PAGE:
The Ministry of Agriculture will lead an interdepartmental group on high food prices

The Ministry of Agriculture will lead an interdepartmental group on high food prices

Ministry of Agriculture to lead interdepartmental group on high food prices< /p> Illustrative photo – Building of the Ministry of Agriculture in Prague.

Prague – The Ministry of Agriculture will lead an interdepartmental group that will deal with high food prices. Representatives of the Ministry of Finance, the Ministry of Industry and Trade, representatives of the Government Office and the National Economic Council of the Government (NERV) will be included. Agriculture Minister Zdeněk Nekula (KDU-ČSL) told journalists today. He stated that the group will meet for the first time on Tuesday, March 21, when the latest data from the Czech Statistical Office (ČSÚ) for February will be available.

Advertisement'; }

According to Nekula, the working group should discuss how to solve the problem of high food prices. He added that the government wants to make full use of all legal possibilities and the operation of supervisory bodies that fall under the ministries of agriculture, trade or finance. “It's about fully and aggressively pursuing all the options we have within our legal powers if we find that there's something wrong going on throughout the supply chain,” he said.

He emphasized that he wants to treat farmers, food businesses and traders equally. “We will demand that everyone treat customers decently and not abuse the current situation to increase their profits,” he added. He drew attention to the amendment to the Act on Significant Market Power, which allows a significantly larger number of entities to be penalized than was the case in the past. He stated that the government's legislative work plan includes an amendment to the Act on Prices.

Nekula announced at the end of February that the ministry filed a complaint with the Office for the Protection of Economic Competition due to the significant increase in the price of sugar in stores last fall. He also gave the initiative to the Czech Trade Inspectorate (ČOI) because of a discount campaign in the sale of sugar. According to him, the initiative concerned a situation where sugar krystal would be offered at a discount in the store for 33 CZK and the price without discount was 40 CZK, which, according to the minister, is not a discount, but the regular price. He sees it as deceiving the consumer.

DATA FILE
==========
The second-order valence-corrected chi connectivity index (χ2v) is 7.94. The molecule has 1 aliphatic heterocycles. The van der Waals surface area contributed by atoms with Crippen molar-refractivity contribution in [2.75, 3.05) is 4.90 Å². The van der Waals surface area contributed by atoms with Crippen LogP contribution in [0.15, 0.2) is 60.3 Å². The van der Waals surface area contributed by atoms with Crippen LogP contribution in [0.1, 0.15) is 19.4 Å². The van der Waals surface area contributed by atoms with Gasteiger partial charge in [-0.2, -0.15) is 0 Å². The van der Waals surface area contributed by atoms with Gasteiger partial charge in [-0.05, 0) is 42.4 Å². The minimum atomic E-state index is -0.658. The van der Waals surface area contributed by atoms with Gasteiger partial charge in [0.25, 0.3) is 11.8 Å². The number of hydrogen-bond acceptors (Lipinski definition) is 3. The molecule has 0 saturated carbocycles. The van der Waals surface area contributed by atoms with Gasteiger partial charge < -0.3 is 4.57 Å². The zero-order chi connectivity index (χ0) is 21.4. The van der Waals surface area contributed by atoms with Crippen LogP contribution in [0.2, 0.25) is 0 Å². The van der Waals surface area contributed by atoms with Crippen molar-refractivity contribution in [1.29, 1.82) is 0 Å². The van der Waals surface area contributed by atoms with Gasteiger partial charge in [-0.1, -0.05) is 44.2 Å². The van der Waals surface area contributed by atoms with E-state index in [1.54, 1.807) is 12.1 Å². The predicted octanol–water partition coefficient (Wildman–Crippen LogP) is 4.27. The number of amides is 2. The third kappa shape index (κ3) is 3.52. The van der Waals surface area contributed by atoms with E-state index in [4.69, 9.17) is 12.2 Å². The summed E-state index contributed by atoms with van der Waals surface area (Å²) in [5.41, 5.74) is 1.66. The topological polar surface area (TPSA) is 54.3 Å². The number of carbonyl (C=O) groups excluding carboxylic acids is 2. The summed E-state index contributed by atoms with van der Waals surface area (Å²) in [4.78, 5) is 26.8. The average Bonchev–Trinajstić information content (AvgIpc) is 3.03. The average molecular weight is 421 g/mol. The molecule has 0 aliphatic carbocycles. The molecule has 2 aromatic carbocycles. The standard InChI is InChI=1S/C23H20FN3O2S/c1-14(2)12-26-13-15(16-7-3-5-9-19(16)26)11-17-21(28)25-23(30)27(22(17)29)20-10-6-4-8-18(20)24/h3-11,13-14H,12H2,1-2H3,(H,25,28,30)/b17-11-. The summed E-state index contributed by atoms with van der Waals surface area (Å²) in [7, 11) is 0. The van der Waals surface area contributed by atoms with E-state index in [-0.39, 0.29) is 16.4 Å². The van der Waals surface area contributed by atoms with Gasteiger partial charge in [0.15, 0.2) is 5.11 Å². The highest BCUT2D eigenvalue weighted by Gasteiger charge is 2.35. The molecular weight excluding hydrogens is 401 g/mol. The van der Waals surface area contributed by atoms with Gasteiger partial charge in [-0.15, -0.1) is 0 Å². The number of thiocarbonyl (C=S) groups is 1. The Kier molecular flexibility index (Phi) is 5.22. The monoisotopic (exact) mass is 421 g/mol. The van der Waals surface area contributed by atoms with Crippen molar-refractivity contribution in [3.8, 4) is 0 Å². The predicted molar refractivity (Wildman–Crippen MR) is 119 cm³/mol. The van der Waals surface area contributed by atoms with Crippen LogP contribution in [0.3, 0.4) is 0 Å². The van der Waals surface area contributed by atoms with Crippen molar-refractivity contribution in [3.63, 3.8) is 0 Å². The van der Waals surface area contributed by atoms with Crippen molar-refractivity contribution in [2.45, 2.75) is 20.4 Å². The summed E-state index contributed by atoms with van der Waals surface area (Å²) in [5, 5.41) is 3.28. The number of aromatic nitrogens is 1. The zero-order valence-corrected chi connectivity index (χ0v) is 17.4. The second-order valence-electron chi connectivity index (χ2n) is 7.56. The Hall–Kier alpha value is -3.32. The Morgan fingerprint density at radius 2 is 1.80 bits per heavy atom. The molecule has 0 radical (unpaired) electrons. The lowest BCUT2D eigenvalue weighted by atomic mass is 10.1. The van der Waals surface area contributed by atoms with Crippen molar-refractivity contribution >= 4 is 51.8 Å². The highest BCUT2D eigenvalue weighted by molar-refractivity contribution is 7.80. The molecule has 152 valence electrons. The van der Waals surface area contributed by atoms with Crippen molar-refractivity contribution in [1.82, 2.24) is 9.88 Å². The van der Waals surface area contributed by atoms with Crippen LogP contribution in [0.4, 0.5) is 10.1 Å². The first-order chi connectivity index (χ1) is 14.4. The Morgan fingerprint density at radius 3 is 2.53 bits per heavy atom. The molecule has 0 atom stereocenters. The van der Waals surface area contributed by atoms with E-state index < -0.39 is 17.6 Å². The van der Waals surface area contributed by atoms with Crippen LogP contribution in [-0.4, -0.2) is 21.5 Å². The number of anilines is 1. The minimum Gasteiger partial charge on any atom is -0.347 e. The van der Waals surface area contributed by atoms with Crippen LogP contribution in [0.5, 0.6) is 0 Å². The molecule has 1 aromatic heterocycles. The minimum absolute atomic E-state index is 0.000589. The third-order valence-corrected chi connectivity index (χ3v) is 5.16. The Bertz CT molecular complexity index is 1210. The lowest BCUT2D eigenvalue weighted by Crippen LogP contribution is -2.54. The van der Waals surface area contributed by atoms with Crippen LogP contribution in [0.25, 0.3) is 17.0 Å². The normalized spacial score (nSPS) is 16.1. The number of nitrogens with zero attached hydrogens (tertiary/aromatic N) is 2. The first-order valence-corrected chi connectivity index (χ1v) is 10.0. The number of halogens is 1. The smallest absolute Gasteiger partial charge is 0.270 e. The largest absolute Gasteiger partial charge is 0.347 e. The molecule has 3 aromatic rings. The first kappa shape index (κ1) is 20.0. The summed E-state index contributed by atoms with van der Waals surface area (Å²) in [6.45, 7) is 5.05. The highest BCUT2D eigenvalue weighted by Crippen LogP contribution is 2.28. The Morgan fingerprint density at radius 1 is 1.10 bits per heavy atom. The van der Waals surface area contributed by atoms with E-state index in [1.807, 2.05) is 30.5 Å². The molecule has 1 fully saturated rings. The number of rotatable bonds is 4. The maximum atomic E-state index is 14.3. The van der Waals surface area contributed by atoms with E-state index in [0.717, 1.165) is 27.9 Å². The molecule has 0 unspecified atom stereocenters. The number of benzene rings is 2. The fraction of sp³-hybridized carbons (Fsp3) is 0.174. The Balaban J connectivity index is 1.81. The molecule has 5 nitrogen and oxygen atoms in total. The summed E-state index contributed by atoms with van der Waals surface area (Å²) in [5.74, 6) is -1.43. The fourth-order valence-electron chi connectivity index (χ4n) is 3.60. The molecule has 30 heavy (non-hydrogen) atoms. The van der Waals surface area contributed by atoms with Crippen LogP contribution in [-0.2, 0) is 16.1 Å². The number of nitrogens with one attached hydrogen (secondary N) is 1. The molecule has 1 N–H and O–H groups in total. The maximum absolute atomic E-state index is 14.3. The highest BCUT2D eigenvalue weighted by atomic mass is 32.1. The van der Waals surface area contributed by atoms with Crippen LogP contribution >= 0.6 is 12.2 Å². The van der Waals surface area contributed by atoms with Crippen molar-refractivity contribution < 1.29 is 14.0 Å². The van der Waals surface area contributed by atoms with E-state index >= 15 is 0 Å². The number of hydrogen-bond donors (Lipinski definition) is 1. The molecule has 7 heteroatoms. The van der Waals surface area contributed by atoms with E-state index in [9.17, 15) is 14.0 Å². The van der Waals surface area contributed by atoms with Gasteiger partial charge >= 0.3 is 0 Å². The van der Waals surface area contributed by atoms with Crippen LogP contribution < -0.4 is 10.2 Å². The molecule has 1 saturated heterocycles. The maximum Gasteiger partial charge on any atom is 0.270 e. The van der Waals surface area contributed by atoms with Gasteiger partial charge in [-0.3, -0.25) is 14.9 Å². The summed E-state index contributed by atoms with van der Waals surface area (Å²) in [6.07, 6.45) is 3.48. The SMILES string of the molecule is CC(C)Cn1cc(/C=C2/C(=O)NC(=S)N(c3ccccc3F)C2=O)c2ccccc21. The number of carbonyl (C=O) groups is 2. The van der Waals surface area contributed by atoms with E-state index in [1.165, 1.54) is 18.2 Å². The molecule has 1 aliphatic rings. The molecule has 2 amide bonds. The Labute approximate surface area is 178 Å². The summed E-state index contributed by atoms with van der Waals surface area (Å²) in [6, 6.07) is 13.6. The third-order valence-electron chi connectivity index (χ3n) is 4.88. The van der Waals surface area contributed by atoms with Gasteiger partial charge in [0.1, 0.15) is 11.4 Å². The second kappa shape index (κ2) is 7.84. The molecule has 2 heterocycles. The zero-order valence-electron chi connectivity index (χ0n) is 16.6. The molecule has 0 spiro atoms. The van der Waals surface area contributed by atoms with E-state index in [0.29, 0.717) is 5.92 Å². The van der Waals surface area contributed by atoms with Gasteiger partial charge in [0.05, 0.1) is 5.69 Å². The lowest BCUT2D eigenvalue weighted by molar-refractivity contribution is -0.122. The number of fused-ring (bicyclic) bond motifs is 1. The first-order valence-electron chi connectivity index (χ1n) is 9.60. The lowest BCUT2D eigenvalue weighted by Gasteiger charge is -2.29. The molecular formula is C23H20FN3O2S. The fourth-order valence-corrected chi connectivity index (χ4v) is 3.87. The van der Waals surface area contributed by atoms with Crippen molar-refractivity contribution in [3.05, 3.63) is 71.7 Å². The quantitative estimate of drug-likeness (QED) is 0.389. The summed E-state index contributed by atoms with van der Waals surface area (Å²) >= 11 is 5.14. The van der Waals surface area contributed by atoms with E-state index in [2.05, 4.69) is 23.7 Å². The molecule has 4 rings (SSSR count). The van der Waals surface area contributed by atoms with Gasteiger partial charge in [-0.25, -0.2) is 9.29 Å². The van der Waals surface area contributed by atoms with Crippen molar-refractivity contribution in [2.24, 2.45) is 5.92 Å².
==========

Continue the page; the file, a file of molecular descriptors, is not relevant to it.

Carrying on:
Nekula said today that, according to him, ČOI first stated that it had not received the initiative and then the minister published it through the media. “There were various dances around it and that's why the interdepartmental group is being created,” he said. He added that a representative of the Ministry of Industry and Trade, under which ČOI falls, should be in the group so that there are no cases where the inspection denies the suggestions it receives.

The trade inspection said last week that it would investigate , whether he can deal with the minister's initiative. First, it must evaluate whether it is competent to investigate the complaint and whether it relates to the Consumer Protection Act. He is looking for the current statement of the CTK inspection.

According to Eurostat, domestic food prices rose by 27.2 percent last year, and the Czech Republic was the sixth in the EU in terms of food price increases. According to an earlier statement by the Food Chamber in the Czech Republic, there is currently no room for reducing food prices due to the ever-increasing costs of production and processing enterprises. The Chamber believes that food prices could rise slightly this year and gradually stabilize in the second half of the year. According to the Food Chamber, costs for producers increased by 50 to 80 percent year-on-year last year.

The Czech Statistical Office announced today that the year-on-year growth of consumer prices in the Czech Republic slowed down from 17.5 percent in January to 16.7 percent this February. The prices of food and non-alcoholic beverages also had an influence on overall inflation, whose year-on-year growth moderated in February from January's 24.8 percent to 23.9 percent. In February, the prices of rice rose by 31.9 percent, flour by 36.1 percent, pork by 31.1 percent, semi-skimmed shelf life milk by 39.5 percent, eggs by 95.2 percent, margarine and other vegetable fats by 39, 8 percent and sugar by 75.1 percent. The opposition movements ANO and SPD accuse the government of not doing anything against rising prices and of underestimating inflation.